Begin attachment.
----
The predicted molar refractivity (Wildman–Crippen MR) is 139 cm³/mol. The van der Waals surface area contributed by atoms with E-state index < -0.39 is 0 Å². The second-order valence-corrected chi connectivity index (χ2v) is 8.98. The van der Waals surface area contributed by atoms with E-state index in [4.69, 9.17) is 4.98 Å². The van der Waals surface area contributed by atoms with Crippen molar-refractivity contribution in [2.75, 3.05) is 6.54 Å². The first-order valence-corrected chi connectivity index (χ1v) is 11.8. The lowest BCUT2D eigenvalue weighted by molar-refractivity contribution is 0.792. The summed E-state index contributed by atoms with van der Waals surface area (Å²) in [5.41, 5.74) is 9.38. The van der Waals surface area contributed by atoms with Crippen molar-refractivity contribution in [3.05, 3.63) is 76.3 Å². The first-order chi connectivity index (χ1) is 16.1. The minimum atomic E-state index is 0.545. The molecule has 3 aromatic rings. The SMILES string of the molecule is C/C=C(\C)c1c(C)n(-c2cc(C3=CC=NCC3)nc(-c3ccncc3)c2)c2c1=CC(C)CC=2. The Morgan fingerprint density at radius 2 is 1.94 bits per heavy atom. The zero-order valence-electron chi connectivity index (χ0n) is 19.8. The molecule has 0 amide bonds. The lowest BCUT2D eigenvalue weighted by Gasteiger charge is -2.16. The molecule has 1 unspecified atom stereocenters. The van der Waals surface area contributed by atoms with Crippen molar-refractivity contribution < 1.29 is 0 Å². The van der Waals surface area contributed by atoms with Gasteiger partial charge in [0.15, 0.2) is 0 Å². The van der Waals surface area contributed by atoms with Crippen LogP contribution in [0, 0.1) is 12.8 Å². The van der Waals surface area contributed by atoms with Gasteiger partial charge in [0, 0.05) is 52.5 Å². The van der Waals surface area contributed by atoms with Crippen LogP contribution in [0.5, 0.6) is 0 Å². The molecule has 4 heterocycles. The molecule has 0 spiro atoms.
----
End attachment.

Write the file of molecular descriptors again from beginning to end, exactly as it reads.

The predicted molar refractivity (Wildman–Crippen MR) is 139 cm³/mol. The van der Waals surface area contributed by atoms with E-state index < -0.39 is 0 Å². The second-order valence-corrected chi connectivity index (χ2v) is 8.98. The van der Waals surface area contributed by atoms with E-state index in [4.69, 9.17) is 4.98 Å². The van der Waals surface area contributed by atoms with Crippen molar-refractivity contribution in [2.75, 3.05) is 6.54 Å². The first-order valence-corrected chi connectivity index (χ1v) is 11.8. The lowest BCUT2D eigenvalue weighted by molar-refractivity contribution is 0.792. The summed E-state index contributed by atoms with van der Waals surface area (Å²) in [5.41, 5.74) is 9.38. The van der Waals surface area contributed by atoms with Crippen molar-refractivity contribution in [3.05, 3.63) is 76.3 Å². The first-order chi connectivity index (χ1) is 16.1. The minimum atomic E-state index is 0.545. The molecule has 3 aromatic rings. The SMILES string of the molecule is C/C=C(\C)c1c(C)n(-c2cc(C3=CC=NCC3)nc(-c3ccncc3)c2)c2c1=CC(C)CC=2. The Morgan fingerprint density at radius 2 is 1.94 bits per heavy atom. The zero-order valence-electron chi connectivity index (χ0n) is 19.8. The molecule has 0 amide bonds. The lowest BCUT2D eigenvalue weighted by Gasteiger charge is -2.16. The molecule has 1 unspecified atom stereocenters. The van der Waals surface area contributed by atoms with Crippen molar-refractivity contribution < 1.29 is 0 Å². The van der Waals surface area contributed by atoms with Gasteiger partial charge in [0.15, 0.2) is 0 Å². The van der Waals surface area contributed by atoms with Crippen LogP contribution in [0, 0.1) is 12.8 Å². The van der Waals surface area contributed by atoms with Gasteiger partial charge in [0, 0.05) is 52.5 Å². The van der Waals surface area contributed by atoms with Crippen LogP contribution in [0.5, 0.6) is 0 Å². The molecule has 4 heterocycles. The molecule has 0 spiro atoms.